History of Manaus Manaus (in Portuguese Manaus ) is a city in the northwest of Brazil. It is the capital of the state of Amazonas. Located near the confluence of the Negro River with the Amazon River, it is an important developing port of the region and can even be accessed by the great transatlantic ships from all over the world. Manaus was founded by Portuguese in the year l669 and currently has an estimated population of 1,844,690 inhabitants. The name "Manaus" comes from the indigenous tribe of the Manaós, who inhabited the region before the arrival of the Portuguese colonizers. In indigenous language the name means "Mother of God". Among the city's exports are rubber, Brazil nuts, wood and other products. Its main economic activities are the oil refinery, the food industry, tourism and the manufacture of soaps and chemical products. Between the representative buildings of the city they emphasize the University of the Amazon, the Municipal Market, Customs, and the Theater of the Opera.
Manaus began as a small fort made of stone and mud, and four canyons, called Forte de São José da Barra do Rio Negro , to protect the northern part of the Brazilian colony in favor of the Portuguese, performing this function for 114 years. In the neighborhoods of the fort there were several indigenous tribes (Barés, Banibas, Passés and mainly the one of the Manaus, that influenced in the origin of the name of the city) and by the influence of the Portuguese, they helped in the construction of the fort.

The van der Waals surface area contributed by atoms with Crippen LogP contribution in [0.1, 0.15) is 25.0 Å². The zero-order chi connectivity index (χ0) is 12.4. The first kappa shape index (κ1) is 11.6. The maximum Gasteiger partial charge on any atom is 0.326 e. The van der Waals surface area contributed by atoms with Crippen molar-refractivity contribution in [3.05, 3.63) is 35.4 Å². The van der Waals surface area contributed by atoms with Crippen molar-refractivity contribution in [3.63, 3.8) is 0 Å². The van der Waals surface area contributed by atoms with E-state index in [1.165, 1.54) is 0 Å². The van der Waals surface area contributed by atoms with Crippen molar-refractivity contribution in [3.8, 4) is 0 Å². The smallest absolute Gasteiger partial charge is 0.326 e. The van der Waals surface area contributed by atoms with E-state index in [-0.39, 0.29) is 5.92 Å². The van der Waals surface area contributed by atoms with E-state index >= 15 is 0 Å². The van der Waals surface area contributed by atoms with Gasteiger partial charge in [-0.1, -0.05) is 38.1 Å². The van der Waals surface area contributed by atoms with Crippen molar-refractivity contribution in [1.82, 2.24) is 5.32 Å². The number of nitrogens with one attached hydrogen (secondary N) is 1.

The population formed by Indians and whites grew so much that to help with the evangelization of the Indians, in 1695 the Carmelites, Jesuits, Mercedarians and the Franciscans built a chapel in the vicinity of the fort which they called "Our Lady of Conception", who became the patron of the city some time later. Location of the city in Brazil The Royal Charter of March 3, 1755, created the Captaincy of San Jose del Río Negro, based in Mariuá (now Barcelo, municipality near Manaus), but Governor Lobo D'Almada fearing Spanish invasions, transferred the headquarters again to Barra place in 1791, to be located at the confluence of the Negro and Amazon rivers and, which was a strategic point.
The headquarters returned to be Mariuá in 1799 and in 1808 it becomes definitively the Lugar da Barra. On November 13, 1832, Lugar da Barra obtained the category of village, with the name Vila de Manaus and on October 24, 1848, with the 145th law of the Provincial Assembly of Pará, it acquired the name of Cidade da Barra do Rio Black . On September 4, 1856, Governor Herculano Ferreira Pena definitively names the city as Manaus. Rubber In 1889, Manaus lived intensely of the so-called rubber. Considered the most developed and most prosperous Brazilian city in the world, Manaus was the only city in the country to have electricity and a water system through pipes and sewers.
The peak of the rubber cycle occurred between the years 1890 and 1920, when the city enjoyed technologies that other cities in southern Brazil still did not have, such as electric streetcars, avenues built on marshes, imposing and luxurious buildings, such as the Amazonas Theater, the Government Palace, the Municipal Market and the Customs property. It was known as the Paris of the tropics for its luxury splurge.